July 27, 2020 in Japan ⋅ ☁️ 31 °C

    Aujourd'hui, direction l'hypercentre de Tokyo, le quartier de Kasumigaseki, connu pour abriter les bâtiments administratifs du pays. Le ministère des affaires étrangères, le parlement ainsi que la Diète (demeure du gouvernement) sont ainsi concentrés jusqu'à côté de l'immense parc du château impérial. On flâne dans les parcs zens et essayons d'apercevoir le mystérieux bâtiment où vit l'empereur japonais, inaccessible au commun des mortels...
    Pour l'après-midi, direction le Tokyo Dôme ! Connu pour accueillir les grands matchs et concerts, l'infrastructure est fermée pour cause de virus épidémique. Mais juste à côté, le centre commercial et parc d'attraction se mélangent pour donner un lieu insolite ! Les montagnes russes traversent les immeubles, les descentes d'eau arrivent devant les magasins... Un lieu pas banal ! On se pose manger une pizza (premier plat européen depuis longtemps) avant de se diriger vers le Koishikawa Kōraku-en, un grand jardin zen ou petites rivières et colinettes sont quelque peu gachées par le Dôme en arrière plan. Pour finir la journée, direction Ebisu ! C'est dans ce quartier du sud-ouest de la ville que nous retrouvons Riana, une amie japonaise qui avait vécu en France ! On se pose au Yebisu Beer Garden pour déguster une bière du coin. Après de passionnantes discussions sur la France et le Japon, on se mange un bol de udons avant de se quitter. On part déjà dans deux jours, on doit préparer nos sacs !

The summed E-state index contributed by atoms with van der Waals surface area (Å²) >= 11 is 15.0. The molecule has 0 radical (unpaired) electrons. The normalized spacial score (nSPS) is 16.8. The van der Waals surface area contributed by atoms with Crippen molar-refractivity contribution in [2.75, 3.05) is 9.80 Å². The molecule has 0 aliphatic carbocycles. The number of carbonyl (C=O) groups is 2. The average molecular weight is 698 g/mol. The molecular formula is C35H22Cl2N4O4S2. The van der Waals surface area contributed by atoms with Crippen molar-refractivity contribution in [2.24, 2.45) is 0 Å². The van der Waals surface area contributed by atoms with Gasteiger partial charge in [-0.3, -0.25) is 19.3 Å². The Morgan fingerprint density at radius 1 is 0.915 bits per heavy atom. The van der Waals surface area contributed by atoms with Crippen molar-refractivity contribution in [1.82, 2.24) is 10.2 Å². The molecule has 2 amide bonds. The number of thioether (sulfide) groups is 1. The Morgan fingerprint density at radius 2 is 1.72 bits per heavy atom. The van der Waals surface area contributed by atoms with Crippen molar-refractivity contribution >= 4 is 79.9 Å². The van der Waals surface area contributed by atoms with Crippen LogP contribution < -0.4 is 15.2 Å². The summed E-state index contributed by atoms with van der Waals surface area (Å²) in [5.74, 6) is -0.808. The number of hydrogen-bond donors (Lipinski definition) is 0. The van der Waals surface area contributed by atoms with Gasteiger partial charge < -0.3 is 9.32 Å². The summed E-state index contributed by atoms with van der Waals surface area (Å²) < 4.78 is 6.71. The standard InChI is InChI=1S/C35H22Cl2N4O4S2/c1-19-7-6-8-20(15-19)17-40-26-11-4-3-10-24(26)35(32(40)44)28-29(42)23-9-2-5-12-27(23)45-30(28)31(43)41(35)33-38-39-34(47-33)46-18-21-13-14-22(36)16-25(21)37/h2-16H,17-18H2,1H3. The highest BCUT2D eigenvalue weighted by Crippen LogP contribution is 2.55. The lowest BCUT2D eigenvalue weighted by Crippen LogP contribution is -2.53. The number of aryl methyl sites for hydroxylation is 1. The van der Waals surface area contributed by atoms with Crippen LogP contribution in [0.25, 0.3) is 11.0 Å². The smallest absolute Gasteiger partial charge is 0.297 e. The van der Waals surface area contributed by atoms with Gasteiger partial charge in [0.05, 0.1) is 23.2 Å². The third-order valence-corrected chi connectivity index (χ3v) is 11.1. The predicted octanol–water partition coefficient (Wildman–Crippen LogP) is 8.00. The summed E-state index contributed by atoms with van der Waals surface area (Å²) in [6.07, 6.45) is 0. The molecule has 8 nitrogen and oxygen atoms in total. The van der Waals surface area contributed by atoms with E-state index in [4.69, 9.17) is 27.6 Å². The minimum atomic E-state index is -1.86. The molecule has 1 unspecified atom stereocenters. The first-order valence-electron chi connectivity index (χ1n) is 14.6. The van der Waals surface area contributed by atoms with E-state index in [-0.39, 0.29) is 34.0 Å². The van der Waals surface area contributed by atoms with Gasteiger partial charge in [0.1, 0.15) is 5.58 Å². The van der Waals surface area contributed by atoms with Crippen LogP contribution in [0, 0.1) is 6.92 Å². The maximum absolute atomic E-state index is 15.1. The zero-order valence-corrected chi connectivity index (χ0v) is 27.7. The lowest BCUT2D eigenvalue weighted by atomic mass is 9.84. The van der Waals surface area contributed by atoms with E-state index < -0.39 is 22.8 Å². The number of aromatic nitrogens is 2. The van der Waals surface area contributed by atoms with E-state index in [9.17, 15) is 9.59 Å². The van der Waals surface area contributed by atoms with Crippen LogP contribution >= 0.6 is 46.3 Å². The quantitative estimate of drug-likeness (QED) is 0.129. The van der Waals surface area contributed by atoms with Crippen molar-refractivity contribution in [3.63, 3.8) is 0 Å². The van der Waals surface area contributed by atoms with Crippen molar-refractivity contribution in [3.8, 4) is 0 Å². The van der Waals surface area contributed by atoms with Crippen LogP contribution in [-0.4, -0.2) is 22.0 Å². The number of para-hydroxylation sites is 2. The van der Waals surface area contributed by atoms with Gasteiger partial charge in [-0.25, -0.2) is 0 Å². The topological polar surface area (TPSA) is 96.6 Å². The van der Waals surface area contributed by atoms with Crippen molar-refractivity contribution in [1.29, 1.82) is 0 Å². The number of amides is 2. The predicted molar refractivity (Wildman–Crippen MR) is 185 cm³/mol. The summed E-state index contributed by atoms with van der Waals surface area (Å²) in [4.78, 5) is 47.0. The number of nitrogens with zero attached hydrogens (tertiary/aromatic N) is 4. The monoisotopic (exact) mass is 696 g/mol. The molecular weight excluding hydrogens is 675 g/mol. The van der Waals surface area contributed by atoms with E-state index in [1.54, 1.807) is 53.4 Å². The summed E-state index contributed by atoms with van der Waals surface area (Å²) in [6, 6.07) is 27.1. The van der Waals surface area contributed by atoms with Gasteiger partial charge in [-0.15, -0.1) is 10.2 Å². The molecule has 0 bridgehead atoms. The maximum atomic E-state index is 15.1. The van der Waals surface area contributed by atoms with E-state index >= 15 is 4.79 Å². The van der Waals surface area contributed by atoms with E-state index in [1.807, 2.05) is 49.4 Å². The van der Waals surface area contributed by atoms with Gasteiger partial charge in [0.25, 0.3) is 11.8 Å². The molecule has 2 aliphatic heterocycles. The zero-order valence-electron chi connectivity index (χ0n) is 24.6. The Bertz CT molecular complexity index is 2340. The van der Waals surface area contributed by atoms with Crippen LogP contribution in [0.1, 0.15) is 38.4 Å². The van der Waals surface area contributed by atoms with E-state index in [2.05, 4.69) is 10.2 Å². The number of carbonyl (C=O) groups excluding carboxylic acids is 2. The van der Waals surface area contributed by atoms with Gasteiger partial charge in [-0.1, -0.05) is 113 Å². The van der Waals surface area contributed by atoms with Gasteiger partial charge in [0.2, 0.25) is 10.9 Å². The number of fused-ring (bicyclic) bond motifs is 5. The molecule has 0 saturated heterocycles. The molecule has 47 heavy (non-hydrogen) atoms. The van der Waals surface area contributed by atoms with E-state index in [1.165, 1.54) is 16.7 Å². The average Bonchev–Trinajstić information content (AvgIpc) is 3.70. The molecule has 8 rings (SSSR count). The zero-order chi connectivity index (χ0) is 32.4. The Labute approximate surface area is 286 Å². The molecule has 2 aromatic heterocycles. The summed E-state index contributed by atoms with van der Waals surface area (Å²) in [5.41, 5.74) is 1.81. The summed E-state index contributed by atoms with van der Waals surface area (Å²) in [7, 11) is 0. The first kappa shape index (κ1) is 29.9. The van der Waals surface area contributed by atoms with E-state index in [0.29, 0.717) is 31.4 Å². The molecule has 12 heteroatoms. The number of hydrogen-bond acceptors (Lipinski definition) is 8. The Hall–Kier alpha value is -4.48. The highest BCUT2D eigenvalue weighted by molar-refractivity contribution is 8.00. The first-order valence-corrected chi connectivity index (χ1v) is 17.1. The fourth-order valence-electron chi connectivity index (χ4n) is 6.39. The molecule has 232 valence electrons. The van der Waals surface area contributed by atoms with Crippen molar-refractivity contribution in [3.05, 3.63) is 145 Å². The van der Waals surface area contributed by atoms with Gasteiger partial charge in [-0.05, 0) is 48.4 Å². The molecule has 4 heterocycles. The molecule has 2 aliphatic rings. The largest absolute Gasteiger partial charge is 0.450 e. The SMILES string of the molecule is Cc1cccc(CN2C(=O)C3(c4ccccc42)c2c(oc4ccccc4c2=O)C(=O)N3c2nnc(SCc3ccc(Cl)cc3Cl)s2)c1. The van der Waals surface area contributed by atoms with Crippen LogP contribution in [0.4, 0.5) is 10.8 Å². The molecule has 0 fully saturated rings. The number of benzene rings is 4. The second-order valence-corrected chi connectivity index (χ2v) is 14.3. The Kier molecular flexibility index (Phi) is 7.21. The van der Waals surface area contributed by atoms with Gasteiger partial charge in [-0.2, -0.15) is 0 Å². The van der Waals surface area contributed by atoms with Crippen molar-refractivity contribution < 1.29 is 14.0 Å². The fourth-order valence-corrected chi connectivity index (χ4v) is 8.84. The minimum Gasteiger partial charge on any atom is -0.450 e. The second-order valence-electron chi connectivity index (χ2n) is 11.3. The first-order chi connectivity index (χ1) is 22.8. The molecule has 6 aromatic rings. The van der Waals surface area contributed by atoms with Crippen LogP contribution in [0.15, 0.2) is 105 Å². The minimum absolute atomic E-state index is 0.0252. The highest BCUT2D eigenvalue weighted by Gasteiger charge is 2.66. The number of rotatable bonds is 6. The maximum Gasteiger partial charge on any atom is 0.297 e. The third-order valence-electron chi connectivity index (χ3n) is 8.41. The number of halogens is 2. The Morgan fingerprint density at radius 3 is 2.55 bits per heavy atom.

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  • Day11

    Koishikawa Korakuen Gardens

    November 24, 2019 in Japan ⋅ ⛅ 18 °C

    The gardens were next to a baseball field. We saw high school kids practising and we could hear plenty of enthusiastic cheers. We also saw tourist buses parked along the street and we hoped that the gardens wouldn't be as full as Ninenzaka Path in Kyoto.